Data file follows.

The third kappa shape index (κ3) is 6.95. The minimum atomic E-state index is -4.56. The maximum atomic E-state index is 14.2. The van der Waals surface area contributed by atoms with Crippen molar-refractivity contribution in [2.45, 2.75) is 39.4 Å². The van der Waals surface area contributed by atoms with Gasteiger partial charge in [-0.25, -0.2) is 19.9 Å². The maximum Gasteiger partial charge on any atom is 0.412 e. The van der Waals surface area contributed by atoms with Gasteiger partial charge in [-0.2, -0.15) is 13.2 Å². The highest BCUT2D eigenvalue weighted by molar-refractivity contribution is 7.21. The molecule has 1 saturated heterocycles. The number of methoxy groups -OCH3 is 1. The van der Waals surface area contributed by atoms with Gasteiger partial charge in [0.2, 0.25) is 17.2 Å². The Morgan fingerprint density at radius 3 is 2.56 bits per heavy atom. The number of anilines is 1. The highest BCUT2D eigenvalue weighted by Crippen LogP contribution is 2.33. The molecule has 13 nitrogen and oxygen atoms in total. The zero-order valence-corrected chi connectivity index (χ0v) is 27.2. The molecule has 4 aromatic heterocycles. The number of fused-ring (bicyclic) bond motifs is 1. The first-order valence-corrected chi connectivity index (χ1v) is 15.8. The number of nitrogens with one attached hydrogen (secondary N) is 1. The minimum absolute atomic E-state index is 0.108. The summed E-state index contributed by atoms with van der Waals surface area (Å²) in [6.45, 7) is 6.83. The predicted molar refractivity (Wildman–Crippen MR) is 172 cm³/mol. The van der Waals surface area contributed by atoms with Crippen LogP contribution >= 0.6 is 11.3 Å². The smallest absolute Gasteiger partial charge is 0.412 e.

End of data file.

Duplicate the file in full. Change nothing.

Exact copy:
The third kappa shape index (κ3) is 6.95. The minimum atomic E-state index is -4.56. The maximum atomic E-state index is 14.2. The van der Waals surface area contributed by atoms with Crippen molar-refractivity contribution in [2.45, 2.75) is 39.4 Å². The van der Waals surface area contributed by atoms with Gasteiger partial charge in [-0.25, -0.2) is 19.9 Å². The maximum Gasteiger partial charge on any atom is 0.412 e. The van der Waals surface area contributed by atoms with Gasteiger partial charge in [-0.2, -0.15) is 13.2 Å². The highest BCUT2D eigenvalue weighted by molar-refractivity contribution is 7.21. The molecule has 1 saturated heterocycles. The number of methoxy groups -OCH3 is 1. The van der Waals surface area contributed by atoms with Gasteiger partial charge in [0.2, 0.25) is 17.2 Å². The Morgan fingerprint density at radius 3 is 2.56 bits per heavy atom. The number of anilines is 1. The highest BCUT2D eigenvalue weighted by Crippen LogP contribution is 2.33. The molecule has 13 nitrogen and oxygen atoms in total. The zero-order valence-corrected chi connectivity index (χ0v) is 27.2. The molecule has 4 aromatic heterocycles. The number of fused-ring (bicyclic) bond motifs is 1. The first-order valence-corrected chi connectivity index (χ1v) is 15.8. The number of nitrogens with one attached hydrogen (secondary N) is 1. The minimum absolute atomic E-state index is 0.108. The summed E-state index contributed by atoms with van der Waals surface area (Å²) in [6.45, 7) is 6.83. The predicted molar refractivity (Wildman–Crippen MR) is 172 cm³/mol. The van der Waals surface area contributed by atoms with Crippen LogP contribution >= 0.6 is 11.3 Å². The smallest absolute Gasteiger partial charge is 0.412 e.